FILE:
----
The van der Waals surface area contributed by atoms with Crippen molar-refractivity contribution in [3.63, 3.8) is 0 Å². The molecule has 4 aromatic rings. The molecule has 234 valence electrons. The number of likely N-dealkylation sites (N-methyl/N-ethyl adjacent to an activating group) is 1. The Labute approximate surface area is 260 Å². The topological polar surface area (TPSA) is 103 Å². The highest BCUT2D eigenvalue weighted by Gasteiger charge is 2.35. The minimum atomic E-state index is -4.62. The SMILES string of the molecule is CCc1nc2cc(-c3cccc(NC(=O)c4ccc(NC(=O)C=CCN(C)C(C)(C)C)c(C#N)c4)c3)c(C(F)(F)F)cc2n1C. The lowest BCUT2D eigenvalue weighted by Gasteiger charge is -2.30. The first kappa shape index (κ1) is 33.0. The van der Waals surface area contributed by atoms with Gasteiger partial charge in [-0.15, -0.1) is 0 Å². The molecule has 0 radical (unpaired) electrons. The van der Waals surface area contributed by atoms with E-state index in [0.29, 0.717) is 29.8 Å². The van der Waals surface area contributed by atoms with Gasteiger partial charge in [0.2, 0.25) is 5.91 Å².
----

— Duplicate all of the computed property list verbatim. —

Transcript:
The van der Waals surface area contributed by atoms with Crippen molar-refractivity contribution in [3.63, 3.8) is 0 Å². The molecule has 4 aromatic rings. The molecule has 234 valence electrons. The number of likely N-dealkylation sites (N-methyl/N-ethyl adjacent to an activating group) is 1. The Labute approximate surface area is 260 Å². The topological polar surface area (TPSA) is 103 Å². The highest BCUT2D eigenvalue weighted by Gasteiger charge is 2.35. The minimum atomic E-state index is -4.62. The SMILES string of the molecule is CCc1nc2cc(-c3cccc(NC(=O)c4ccc(NC(=O)C=CCN(C)C(C)(C)C)c(C#N)c4)c3)c(C(F)(F)F)cc2n1C. The lowest BCUT2D eigenvalue weighted by Gasteiger charge is -2.30. The first kappa shape index (κ1) is 33.0. The van der Waals surface area contributed by atoms with Gasteiger partial charge in [-0.15, -0.1) is 0 Å². The molecule has 0 radical (unpaired) electrons. The van der Waals surface area contributed by atoms with E-state index in [0.29, 0.717) is 29.8 Å². The van der Waals surface area contributed by atoms with Gasteiger partial charge in [0.2, 0.25) is 5.91 Å².